If you have past credit trouble and a lower down payment, you may consider an mortgage insured by the FHA. The Federal Housing Administration is popular as they have low down payments, reasonable interest rates, and very flexible qualification criteria. However, no loan is perfect, and FHA mortgage have some disadvantages both with new loans and for refinance.
Nobody wants to pay mortgage insurance every month, but new requirements for FHA, mandate borrowers being required to permanently pay mortgage insurance unless they refinance out of a FHA insured mortgage.
Below are some of the down sides of an FHA mortgage for new purchases and refinancing.
Mortgage Insurance Is Expensive
This is probably the biggest negative of the FHA loan. Borrowers who use this home loan for a refinance will usually have to pay for mortgage insurance. Mortgage insurance protects the lender if you default on the loan. Mortgage insurance for FHA programs are more expensive than that for conventional loans. There are two types of mortgage insurance you must pay:
- Up front mortgage insurance premium that is 1.75% of the loan amount.
- Annual premium that you pay each month as part of the loan; typical amount is .85% of the loan amount.
These premiums may be added to the loan, so you have lower out of pocket costs. But your monthly payment will be higher, and this adds up over the years.
You also must pay for mortgage insurance with a conventional loan, but that premium goes away after you reach 20% equity. That brings us to another reason to not refinance into an FHA loan.
Mortgage Insurance for Life of Loan
One of the biggest downsides of the FHA loan program currently is that it generally requires mortgage insurance for the life of the loan. You could be paying for mortgage insurance when you have 90% equity in the home! The reason for this is FHA found that its emergency funds were getting lower than federal law allows, so permanent mortgage insurance was passed in 2013. If your loan was written after June 2013 and you put down than less than 10%, you will have to pay for mortgage insurance for the entire loan. This might be a good deal for the FHA emergency fund, but it is a rotten deal for the homeowner.
This policy is why many FHA lien holders refinance OUT of an FHA loan and into a conventional mortgage when they have 20% equity. If you refinance into an FHA mortgage, just know that you could be paying for mortgage insurance for a long time.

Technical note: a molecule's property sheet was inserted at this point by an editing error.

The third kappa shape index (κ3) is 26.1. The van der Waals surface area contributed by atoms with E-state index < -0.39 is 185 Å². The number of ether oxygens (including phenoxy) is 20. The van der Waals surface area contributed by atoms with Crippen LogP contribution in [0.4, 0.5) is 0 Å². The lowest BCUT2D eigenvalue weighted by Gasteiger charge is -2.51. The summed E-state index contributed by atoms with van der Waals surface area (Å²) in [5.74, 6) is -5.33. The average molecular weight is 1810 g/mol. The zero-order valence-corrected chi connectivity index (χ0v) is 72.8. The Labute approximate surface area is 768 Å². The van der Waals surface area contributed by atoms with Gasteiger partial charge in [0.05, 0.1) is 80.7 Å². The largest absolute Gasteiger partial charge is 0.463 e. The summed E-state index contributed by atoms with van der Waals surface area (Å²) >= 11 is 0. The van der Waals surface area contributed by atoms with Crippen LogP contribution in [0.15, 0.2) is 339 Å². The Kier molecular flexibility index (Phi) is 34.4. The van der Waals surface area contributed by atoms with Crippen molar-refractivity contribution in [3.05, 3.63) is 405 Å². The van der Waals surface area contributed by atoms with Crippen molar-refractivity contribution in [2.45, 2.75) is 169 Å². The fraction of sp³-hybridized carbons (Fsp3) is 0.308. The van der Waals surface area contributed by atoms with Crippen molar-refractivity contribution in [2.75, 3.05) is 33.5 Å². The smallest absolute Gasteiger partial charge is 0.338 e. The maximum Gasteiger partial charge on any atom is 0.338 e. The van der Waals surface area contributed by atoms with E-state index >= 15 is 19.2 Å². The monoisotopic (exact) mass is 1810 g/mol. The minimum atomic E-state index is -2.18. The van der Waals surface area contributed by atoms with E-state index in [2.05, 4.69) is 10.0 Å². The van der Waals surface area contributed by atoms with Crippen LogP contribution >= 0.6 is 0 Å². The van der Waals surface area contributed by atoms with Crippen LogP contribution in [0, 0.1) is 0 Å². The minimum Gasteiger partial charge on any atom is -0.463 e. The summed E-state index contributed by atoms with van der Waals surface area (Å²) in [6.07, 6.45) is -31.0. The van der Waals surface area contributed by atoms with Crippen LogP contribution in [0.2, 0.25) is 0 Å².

Some Property Restrictions
FHA is overseen by HUD. HUD has strict rules about the type of home you can buy. You will not be able to buy a vacation home with an FHA program, or refinance a vacation home. There also is a strict appraisal process where the HUD approved appraiser visits the home to ensure it meets all requirements.
HUD also has exact requirements for condos. Unfortunately, many condos cannot be approved by FHA at all. If you want to refinance your condo loan through FHA, you need to have a condo project that is on HUD’s approved list.
Sellers Sometimes Dislike FHA
If you are buying a new home and want to use FHA for financing, you may find yourself at the back of the line in terms of offers. Some sellers do not like FHA mortgages because they have the impression that the agency is hard to deal with. Some real estate agents may steer sellers away from FHA offers because the appraisal process is thought to be more difficult. This is not really the case, but the perception is out there.
Years ago, sellers also had to pay some of the buyer’s closing costs. This is no longer true. Buyers with an FHA lien can cover their own closing costs.
No Reward for Good Credit
FHA loans have low rates. The problem is that everyone gets the same interest rate even if you have excellent credit. Over the life of the loan, you could be paying more than you should. Also, is it fair for someone with a 620-credit score to have the same rate as a person with a 740 score?
Lower Loan Ceiling
FHA has limits on the loans it will insure based upon the area of the country. Some of these limits may be more restrictive than you like. In a more expensive area, you may find that you cannot get the home that you want because it is more than the FHA maximum for your area.
The bottom line on FHA financing for buying and refinancing is that they work for some people who have lower incomes and credit scores. But people with higher scores and incomes may be better of with a conventional loan. Also, remember the requirement for mortgage insurance with FHA loans. Paying that for the life of the loan is an expensive proposition.